Canada loses a vital voice in media as CJN shuts down

We hope that somehow a third act is in store for the CJN when Canadian life returns to the new normal, whatever that may look like.

The headline struck me with force: “Another Covid-19 casualty: After 60 years, the Canadian Jewish News will cease operations.” As the article explains, the combined impact of dwindling ad revenues, a problem for all print media, and the Covid-19 virus, was too much to withstand.

It was a sad moment for me on both a personal and a professional level. Professionally, I am now out of an enjoyable gig, as I have been writing a monthly column for the CJN for the last few years. I was grateful to have that outlet for my Jewish-themed opinions, because while I do use my other platforms for columns on campus anti-Zionism and so forth, I don’t like to harp on them with my general readership. And there were certain topics—sometimes of a sensitive nature—that I reserved for my CJN “lantzmen” (originally fellow Ashkenazi Jews from Europe, but more loosely used to mean fellow Jews of all provenance).

To illustrate, I turn to—what else—an old Jewish joke.

Goldstein, a Jewish patient at the Toronto General Hospital tells his doctor that he would like to be transferred to the Mt Sinai hospital. The doctor asks, “Are you unhappy with your medical care here?” Goldstein replies, “Oh, I can’t complain at all about my care here.” The doctor asks, “Is it the food you don’t like here?” Goldstein replies, “Oh, I certainly can’t complain about the food.” The doctor asks, “Well, do you find that my bedside manner isn’t satisfactory?” Goldstein replies, “Oh, I could never complain about your bedside manner.” Baffled, the doctor, asks, “So then why do you want to transfer to the Mt Sinai?” Goldstein replies, “Because there I can complain.”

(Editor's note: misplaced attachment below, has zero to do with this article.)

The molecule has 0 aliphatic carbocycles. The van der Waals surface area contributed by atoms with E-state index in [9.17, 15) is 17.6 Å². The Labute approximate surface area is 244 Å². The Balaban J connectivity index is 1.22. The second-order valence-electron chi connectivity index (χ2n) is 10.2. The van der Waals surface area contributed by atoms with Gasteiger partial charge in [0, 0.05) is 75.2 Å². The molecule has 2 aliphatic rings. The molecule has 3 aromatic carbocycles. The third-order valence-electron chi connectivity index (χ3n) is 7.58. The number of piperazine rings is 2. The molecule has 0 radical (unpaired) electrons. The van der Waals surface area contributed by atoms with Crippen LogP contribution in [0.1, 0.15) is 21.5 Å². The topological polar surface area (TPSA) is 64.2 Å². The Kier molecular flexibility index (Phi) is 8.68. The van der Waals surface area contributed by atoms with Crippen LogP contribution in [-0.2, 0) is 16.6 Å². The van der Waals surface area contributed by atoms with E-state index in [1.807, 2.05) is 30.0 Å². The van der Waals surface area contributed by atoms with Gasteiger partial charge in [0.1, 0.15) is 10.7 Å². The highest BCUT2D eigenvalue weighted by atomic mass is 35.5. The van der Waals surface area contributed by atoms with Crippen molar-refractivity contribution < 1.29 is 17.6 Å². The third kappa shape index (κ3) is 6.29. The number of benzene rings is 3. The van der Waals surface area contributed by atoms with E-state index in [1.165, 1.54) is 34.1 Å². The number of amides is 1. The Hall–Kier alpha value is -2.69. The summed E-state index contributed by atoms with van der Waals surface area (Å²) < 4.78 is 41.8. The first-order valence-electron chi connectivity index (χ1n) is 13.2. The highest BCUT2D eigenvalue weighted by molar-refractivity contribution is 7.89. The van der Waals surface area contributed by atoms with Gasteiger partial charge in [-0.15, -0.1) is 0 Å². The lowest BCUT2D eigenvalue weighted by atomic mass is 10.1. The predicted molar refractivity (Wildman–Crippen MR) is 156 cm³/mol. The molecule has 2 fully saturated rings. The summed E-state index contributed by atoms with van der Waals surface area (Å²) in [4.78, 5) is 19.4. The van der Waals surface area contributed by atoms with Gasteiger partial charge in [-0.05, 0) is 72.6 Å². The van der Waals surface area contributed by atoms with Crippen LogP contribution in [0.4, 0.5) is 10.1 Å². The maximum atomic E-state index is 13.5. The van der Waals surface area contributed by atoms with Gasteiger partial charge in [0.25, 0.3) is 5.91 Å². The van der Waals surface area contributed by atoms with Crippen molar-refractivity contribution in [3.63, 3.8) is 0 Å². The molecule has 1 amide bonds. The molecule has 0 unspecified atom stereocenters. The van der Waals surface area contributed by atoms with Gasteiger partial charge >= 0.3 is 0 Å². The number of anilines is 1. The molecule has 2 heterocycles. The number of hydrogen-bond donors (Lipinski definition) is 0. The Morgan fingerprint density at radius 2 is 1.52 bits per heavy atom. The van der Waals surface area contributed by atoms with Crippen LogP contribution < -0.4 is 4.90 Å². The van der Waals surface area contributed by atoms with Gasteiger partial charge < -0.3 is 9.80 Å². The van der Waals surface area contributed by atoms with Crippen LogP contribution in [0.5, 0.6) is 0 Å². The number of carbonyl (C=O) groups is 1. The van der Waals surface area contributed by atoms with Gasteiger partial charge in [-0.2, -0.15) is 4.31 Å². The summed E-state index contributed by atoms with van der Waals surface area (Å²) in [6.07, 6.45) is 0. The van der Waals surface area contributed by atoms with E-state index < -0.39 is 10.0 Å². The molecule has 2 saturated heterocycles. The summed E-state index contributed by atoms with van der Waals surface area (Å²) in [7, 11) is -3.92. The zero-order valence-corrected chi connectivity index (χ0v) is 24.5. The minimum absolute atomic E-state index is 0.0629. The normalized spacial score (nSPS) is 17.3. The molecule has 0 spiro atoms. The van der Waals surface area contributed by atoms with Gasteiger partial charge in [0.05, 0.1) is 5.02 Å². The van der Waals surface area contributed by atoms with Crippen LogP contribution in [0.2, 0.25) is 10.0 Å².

In other words, my other platforms permitted me to comment on issues that affected Jewish or Israeli interests—i.e. to opine about issues of concern to the Jewish community – but in the CJN I opined directly to fellow Jews on issues affecting us. I slipped intuitively into a different tone, more relaxed and familiar, and found pleasure in the inherent intimacy of my relationship with the reader. There, at the CJN, “I could complain.”

The loss of a monthly slot is nothing compared to the loss being experienced by the CJN’s permanent staff, and my heart goes out to all those who have been with the CJN for many decades. I reserve special sympathy for editor-in-chief Yoni Goldstein, who had the daunting task of re-inventing the CJN’s brand after it briefly folded in 2013, and was resurrected following a groundswell of public demand.

Yoni is a former protegé of mine. Years ago, I met his mom at a talk I gave in Toronto. She “pitched” her son as a great budding journalist. I agreed to read some of his work, liked it, and in turn pitched him to the National Post, who hired him and helped him hone the talents that brought him to the CJN’s editorial helm.

In its pre-2013 incarnation, the CJN had fossilized; it was a relic of a pre-internet age, when print newspapers were the primary source of information regarding community events. It was informative but dull. It had the feel of a corporate house organ.

Much of the newspaper was filled with ads from bridal shops, caterers, bar mitzvah gift ideas, fashion houses, travel temptations of all kinds (especially those offering kashrut compliance), and Israel tourism. Engagements and special birthday notices filled whole pages. Loving attention was paid to every single Jewish holiday, significant or minor. Torah discussion by rabbis, reminiscences by readers of youthful celebrations, special recipes—in the old old days just Ashkenazi ones, but gradually, from the 1960s, as the Sephardic population grew and grew, wonderful Middle Eastern Jewish specialties—and of course, tons of Israel-related copy, virtually all needs—or news-related. Anti-Israel activity on campus was a constant theme in the 2000s.